March 2013 – Not Guillotines In Tandem But Execution In Counterpart

Author: Mitchells Roberton
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The phrase “execution in counterpart” might bring to mind “the worst excesses of the French revolution” (to borrow from Lady Bracknell in The Importance of being Earnest) as suggesting guillotines operating in gory tandem. But this Note touches on nothing gory.  Instead it makes a few points concerning the Execution in Counterpart etc (Scotland) Bill 2013. The Bill is still at the draft stage with the Scottish Law Commission. But something is said about it here in anticipation – and something too is said about its related statutory forerunners.

What (disregarding guillotines) is “execution in counterpart”?

As the phrase “execution in counterpart” suggests, it is a procedure where:

  • a document to be signed by two or more parties is produced in as many counterpart (or duplicate) copies as there are parties;
  • each party signs their own counterpart or duplicate copy independently of other other(s) in whatever location they may be; and
  • each party then delivers their copy to the other party(ies).

This avoids parties in, say, Aberdeen, Edinburgh and Glasgow all having to meet at the same location to sign a single copy of the document(s) to which they are all to be parties. The counterpart documents may be signed digitally or (more likely) signed traditionally with “wet ink” signatures.

The draft Bill also introduces provisions for the electronic delivery not only of such documents “executed in counterpart” but also traditional documents (i.e. documents on paper with handwritten ink signatures).

This is an example of the law trying to keep up with the impact of the internet age. This is not the first venture into doing so but is part of a continuing progress. This Note outlines some of the key developments in that progress.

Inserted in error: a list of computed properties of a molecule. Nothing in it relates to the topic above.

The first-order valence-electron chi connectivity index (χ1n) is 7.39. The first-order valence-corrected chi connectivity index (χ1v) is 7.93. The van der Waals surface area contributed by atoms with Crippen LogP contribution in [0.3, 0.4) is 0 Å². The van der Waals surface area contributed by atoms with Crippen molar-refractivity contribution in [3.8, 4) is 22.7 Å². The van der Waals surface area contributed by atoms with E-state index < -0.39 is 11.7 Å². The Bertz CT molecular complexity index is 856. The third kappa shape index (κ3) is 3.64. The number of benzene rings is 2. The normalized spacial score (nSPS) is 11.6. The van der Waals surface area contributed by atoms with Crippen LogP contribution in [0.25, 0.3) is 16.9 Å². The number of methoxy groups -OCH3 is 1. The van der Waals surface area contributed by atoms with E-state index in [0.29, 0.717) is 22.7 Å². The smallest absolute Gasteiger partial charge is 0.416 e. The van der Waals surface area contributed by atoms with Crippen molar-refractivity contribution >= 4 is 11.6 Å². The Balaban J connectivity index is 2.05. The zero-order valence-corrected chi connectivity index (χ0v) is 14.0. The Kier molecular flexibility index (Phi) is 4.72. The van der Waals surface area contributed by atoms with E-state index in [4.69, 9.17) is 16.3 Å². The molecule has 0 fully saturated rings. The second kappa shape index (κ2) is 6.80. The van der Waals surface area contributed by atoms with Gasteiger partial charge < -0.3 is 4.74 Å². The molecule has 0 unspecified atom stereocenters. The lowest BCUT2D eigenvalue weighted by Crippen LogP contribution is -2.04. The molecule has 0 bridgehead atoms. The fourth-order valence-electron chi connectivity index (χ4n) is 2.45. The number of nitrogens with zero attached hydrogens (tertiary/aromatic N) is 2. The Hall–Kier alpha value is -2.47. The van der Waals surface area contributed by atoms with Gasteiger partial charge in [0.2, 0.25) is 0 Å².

The Requirements of Writing (Scotland) Act 1995 (“RW(S)A 1995”)

 

Of course, the internet was alive and kicking in 1995. But, although the RW(S)A 1995 generally modernised the law about the signing of documents in cases where writing is required, it did not go so far as to make provision for electronic documents. Not much is said here about RW(S)A 1995 as originally enacted apart from a few key points.

  • A document in writing is only required for certain things: notably for the transfer of land, the granting of leases for more than a year and for wills. Where writing is required but not used the basic rule is that the purported transaction is void. But, of course, parties often choose to set out agreements in writing even if not so required because they prefer to record their agreement formally in writing.
  • Under RW(S)A 1995 the document must be a physical document (almost always, of course, paper) with a handwritten subscription by the granter (almost always in ink). If the document is to be “self-proving” (that is presumed to have been signed by the granter without further proof of that fact) the granter’s subscription must be witnessed by way of a witness’ handwritten signature. In practice, a document’s being “self-proving” is in effect a requirement for many documents that have to be officially registered. In any event, it is sensible for any important legal document to be “self-proving”.

Automated Registration of Title to Land (“ARTL”)

One of the most common types of transaction requiring writing is the deed of conveyance needed to transfer ownership of a flat or house to a buyer. In the age of the internet there was pressure to exploit its capabilities to stream-line such transactions. Hence the introduction of what is known as the “ARTL system” by the Automated Registration of Title to Land (Electronic Communications) (Scotland) Order 2006 which, in particular, made changes to the RW(S)A 1995.

Essentially, the introduction of the ARTL system allowed conveyancing deeds in electronic form, validated by a digital signature, to be accepted by the official Land Register in place of physical documents signed in ink by the granter and a witness. Two particular points to note are:

  • The ARTL System is a computer system managed and controlled by the Keeper of the official Land Register. It is only by means of that ARTL system that electronic documents may be generated and accepted.